Wednesday, December 27, 2006

Love your liver

Liver is a multifunction and a the largest organ in the human body. All the tasks performed by liver are carried out by the liver cells or hepatocytes.
The liver produces and excretes bile required for food digestion. Some of the bile drains directly into the duodenum, and some is stored in the gallbladder.
The liver performs several roles in carbohydrate metabolism:
Gluconeogenesis (the formation of glucose from certain amino acids, lactate or glycerol)
Glycogenolysis (the formation of glucose from glycogen)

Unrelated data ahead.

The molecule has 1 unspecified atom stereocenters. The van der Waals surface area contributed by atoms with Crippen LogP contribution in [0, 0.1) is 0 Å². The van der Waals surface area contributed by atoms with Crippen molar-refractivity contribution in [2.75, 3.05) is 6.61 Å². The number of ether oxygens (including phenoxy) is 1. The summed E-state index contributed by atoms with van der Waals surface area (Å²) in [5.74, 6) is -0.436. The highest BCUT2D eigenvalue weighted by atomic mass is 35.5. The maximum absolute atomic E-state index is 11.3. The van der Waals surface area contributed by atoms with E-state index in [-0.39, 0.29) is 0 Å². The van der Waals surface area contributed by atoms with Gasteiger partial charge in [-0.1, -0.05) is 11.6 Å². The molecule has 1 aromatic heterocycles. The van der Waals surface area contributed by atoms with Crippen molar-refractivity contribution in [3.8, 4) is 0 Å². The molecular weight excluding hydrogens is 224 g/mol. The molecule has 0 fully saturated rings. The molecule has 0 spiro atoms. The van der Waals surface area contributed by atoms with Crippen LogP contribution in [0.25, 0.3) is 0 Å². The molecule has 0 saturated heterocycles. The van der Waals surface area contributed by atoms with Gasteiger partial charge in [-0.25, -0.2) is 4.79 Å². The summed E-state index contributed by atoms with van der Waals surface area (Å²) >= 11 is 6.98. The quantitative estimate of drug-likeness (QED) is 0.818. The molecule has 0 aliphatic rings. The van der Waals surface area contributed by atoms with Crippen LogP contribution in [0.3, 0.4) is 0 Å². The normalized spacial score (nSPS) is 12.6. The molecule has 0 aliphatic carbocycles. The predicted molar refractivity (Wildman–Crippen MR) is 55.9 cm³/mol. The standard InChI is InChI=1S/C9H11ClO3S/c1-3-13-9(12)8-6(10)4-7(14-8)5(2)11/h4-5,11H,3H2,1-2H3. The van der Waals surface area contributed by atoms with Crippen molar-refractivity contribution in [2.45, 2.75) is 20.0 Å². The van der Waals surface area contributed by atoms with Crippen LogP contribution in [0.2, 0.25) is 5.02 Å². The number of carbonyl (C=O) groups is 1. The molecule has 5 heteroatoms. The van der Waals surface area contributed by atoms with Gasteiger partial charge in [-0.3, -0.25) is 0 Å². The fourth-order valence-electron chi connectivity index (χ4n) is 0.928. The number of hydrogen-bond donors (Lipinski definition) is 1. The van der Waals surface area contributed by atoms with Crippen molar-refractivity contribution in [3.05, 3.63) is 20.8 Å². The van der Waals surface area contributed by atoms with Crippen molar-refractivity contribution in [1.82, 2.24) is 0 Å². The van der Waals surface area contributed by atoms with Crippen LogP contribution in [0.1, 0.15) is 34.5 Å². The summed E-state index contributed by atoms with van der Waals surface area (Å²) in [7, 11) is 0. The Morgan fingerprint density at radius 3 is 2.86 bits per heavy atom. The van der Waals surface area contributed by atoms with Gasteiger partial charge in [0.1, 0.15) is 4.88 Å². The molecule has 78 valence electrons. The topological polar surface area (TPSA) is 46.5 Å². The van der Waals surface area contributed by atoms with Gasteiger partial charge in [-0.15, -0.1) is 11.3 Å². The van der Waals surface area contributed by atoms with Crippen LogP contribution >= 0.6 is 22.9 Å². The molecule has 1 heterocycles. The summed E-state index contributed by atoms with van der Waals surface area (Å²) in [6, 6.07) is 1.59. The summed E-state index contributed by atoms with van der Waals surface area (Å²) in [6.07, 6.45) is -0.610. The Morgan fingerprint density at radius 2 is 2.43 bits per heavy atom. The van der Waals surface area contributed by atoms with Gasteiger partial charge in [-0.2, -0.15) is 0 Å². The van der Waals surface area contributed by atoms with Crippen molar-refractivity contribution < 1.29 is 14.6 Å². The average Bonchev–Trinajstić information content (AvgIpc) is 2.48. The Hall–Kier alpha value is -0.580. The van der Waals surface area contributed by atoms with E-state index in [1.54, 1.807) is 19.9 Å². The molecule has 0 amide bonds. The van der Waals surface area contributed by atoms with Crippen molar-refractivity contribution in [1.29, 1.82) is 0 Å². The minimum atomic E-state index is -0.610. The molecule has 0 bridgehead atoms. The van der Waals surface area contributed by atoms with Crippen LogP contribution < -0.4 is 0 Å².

Glycogenesis (the formation of glycogen from glucose)
The breakdown of insulin and other hormones
The liver also performs several roles in lipid metabolism:
Cholesterol synthesis
The production of triglycerides (fats).
The liver produces coagulation factors I (fibrinogen), II (prothrombin), V, VII, IX, and XI, as well as protein C, protein S and antithrombin.
The liver neutralizes toxins, most medicinal products, and hemoglobin.
The liver converts ammonia to urea.
The liver stores of a multitude of substances, including glucose in the form of glycogen, vitamin B12, iron, and copper.
In the first trimester fetus, the liver is the main site of red blood cell production. By the 42nd week of gestation, the bone marrow has almost completely taken over that task.